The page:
How to build a flat panel wall mount

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Old 11-23-07, 12:33 PM
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How to build a flat panel wall mount

Has anyone ever attempted to build a flat panel wall mount from scratch?

Does anyone know of any online instructions on how to build one.
 
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Old 11-23-07, 03:54 PM
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Why would you do that when they sell the mounts that directly bolt to your TV?

That would be time consuming and a hassle to build something like this that doesn't get seen.
 
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Old 11-23-07, 04:04 PM
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Because I think that they are over priced...
 
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Old 11-23-07, 04:38 PM
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Well, everything is overpriced, specially the flat panel that you have to put on the mount. It comes along with owning a flat panel.

Only thing you can try and do is purchase a mount and reverse engineer it.
 
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Old 11-23-07, 04:44 PM
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Over-priced? You really don't appreciate the weight they have to support. You're not going to construct one out of wood that would be strong enough. Ya gotta use steel.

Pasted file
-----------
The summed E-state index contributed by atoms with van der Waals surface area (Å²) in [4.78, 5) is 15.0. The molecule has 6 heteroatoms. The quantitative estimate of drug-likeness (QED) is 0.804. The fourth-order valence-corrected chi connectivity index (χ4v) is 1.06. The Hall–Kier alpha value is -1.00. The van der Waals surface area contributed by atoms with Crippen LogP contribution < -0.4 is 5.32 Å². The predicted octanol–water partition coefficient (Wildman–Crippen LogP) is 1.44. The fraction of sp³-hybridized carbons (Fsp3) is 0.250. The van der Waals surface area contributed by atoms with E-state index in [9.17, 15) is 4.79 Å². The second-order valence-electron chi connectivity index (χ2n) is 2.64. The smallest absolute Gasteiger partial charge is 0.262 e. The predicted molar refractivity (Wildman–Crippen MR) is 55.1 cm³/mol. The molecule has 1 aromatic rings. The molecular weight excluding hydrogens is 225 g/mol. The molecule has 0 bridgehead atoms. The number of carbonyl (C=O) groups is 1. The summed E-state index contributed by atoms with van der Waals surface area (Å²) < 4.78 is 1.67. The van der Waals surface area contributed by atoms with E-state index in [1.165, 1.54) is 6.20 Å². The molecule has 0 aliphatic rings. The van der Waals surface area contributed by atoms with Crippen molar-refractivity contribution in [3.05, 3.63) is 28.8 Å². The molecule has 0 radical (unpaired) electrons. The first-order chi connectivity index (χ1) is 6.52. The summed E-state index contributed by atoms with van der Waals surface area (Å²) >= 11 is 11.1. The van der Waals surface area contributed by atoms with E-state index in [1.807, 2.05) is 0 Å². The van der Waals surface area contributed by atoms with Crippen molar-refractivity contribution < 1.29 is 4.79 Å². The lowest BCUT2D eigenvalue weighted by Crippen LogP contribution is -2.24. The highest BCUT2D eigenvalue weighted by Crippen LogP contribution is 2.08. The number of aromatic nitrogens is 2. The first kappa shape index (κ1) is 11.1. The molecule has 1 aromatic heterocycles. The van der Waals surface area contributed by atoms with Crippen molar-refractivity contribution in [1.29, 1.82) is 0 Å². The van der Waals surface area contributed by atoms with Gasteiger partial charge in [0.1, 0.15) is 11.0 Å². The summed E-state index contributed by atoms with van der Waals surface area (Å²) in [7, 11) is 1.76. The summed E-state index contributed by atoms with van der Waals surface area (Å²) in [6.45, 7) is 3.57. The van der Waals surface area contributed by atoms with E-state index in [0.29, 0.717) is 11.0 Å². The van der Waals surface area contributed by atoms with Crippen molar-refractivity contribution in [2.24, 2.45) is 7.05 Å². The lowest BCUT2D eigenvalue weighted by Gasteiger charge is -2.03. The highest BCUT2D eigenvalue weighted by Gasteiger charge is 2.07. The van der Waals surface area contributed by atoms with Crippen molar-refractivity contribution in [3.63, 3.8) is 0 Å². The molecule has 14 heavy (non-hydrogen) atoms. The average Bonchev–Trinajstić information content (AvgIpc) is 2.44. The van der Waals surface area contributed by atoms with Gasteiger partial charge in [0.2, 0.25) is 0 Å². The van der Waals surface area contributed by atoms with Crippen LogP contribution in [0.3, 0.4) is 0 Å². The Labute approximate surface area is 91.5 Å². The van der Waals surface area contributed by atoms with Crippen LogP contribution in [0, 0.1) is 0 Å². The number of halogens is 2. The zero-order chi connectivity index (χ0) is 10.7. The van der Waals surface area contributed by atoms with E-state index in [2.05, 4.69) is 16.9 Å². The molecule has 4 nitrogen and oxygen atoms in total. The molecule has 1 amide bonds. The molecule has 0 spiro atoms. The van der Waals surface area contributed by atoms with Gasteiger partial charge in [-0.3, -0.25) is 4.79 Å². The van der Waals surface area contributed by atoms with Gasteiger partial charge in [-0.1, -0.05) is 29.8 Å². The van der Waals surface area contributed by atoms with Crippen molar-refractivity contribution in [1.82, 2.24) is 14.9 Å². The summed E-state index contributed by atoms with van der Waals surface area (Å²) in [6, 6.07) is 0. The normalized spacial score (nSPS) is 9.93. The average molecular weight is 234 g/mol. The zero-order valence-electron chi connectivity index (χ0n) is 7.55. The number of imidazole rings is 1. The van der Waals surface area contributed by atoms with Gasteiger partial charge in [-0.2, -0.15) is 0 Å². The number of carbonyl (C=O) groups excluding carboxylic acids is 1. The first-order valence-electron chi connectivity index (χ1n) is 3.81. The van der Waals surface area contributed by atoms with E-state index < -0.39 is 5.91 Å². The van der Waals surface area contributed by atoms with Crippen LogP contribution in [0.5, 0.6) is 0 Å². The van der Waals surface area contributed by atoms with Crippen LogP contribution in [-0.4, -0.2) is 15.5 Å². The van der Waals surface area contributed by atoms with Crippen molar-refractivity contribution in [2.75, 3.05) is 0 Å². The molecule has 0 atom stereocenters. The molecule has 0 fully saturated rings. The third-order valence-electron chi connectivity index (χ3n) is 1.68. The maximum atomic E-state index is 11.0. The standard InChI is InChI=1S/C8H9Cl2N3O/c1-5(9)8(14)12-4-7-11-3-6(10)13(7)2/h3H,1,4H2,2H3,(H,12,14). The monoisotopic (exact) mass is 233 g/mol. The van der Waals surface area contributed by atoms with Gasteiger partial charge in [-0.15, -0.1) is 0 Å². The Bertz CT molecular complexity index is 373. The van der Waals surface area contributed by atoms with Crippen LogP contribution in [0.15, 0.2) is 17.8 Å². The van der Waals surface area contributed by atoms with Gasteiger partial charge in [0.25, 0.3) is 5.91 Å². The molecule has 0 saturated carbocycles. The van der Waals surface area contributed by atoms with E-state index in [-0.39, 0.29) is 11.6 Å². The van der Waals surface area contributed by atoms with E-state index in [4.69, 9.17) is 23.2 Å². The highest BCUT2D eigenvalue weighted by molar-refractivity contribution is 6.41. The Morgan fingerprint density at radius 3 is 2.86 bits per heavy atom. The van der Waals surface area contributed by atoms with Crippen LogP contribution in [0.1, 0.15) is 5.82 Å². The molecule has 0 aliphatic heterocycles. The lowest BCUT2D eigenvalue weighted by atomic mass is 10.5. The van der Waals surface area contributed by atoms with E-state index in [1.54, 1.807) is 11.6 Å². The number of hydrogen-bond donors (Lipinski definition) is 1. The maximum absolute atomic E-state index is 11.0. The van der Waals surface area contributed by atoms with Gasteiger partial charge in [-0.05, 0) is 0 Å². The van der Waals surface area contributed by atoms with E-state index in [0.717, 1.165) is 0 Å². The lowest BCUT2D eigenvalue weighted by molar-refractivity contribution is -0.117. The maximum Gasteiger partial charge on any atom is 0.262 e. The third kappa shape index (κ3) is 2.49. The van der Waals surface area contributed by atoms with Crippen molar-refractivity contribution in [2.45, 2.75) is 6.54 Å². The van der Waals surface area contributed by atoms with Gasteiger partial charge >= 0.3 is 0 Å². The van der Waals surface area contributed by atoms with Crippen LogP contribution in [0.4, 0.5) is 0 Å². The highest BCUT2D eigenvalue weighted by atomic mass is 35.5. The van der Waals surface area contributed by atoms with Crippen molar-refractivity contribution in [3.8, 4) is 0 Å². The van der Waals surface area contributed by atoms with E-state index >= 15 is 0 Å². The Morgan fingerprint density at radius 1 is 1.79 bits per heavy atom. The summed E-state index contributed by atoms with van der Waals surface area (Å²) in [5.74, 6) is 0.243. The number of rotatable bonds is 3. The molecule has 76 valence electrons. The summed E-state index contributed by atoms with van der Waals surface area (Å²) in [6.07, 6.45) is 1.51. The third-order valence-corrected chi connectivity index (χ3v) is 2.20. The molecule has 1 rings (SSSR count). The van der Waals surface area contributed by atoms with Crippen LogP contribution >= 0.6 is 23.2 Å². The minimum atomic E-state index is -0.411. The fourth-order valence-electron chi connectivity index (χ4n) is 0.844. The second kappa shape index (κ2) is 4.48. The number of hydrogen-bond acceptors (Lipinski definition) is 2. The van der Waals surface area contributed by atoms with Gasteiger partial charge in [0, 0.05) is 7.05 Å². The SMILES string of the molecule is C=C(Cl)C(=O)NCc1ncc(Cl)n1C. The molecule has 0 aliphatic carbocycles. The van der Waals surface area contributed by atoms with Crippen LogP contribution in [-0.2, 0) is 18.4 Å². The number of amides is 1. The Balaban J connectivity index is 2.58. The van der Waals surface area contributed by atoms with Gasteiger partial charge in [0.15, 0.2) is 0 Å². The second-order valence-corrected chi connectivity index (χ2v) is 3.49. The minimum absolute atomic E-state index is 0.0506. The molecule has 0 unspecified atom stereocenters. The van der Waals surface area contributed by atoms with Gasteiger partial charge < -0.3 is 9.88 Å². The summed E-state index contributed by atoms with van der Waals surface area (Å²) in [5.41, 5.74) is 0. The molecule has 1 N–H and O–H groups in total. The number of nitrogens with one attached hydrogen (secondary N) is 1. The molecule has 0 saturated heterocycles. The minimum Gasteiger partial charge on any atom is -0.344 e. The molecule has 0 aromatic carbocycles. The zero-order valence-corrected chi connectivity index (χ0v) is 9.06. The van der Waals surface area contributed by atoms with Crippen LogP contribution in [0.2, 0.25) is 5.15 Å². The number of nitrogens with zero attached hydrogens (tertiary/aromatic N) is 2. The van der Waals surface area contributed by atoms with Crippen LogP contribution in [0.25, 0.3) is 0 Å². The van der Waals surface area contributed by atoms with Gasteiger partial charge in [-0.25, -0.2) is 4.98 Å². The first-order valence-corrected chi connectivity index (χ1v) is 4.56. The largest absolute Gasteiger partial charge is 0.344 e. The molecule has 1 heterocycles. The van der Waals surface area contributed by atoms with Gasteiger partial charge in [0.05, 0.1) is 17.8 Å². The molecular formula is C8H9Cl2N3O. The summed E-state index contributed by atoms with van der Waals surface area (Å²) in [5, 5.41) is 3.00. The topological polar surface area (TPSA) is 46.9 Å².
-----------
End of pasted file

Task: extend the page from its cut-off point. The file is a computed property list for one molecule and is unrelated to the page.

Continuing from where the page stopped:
So - go to Circuit City or Best Buy and look at one of the mounts. Make sure its one that is for the size of your TV. Take some measurements. Then go price the steel. I think you'll find that the mfg and store are making a fair profit, not a fat profit.
 
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Old 11-23-07, 05:56 PM
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Wood can hold a surprising amount of weight, but so can plastic. And aluminum. I've never seen any TV mounts made out of any of those materials.

Mounts have to be unforgiving at only four or six fly points, and they have to have a very small footprint on the back of the TV.

That ain't easy with anything but heavy-gauge steel, lots of engineering, and rental time on a stamping machine.
 
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Old 11-23-07, 10:58 PM
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Ok, nobody seems to want to help you. Here's what you do. Find out the thread size of the holes in the back of the tv. The ones the mount would go into. Then get some machine thread eye bolts that will thread into them. Then get some lag thread eye bolts. 1/4 in will probably do, 5/16 would be better. Then get some chain. Again 1/4 inch or 5/16 inch.

Of course, this assumes you have a 42 inch or smaller. You would want to move up to 3/8 inch if you had a 50 or 60 inch.

So anyway, use a stud finder to locate the ceiling joists. Thread the lag eye bolts in (did I mention to get 2 1/2 inch long minimum) to the ceiling joist. Attach the chain with a special link. Then use the same kind of link to attach the other end of the chain to the eyebolts in the back of the flat panel display.

Now you have saved, oh, $40 bucks or so. And you have a cool hi-tec flat panel, with an industrial factory mounting style. Use rusty chain if you want that backwoods hi-tec look.

All in fun.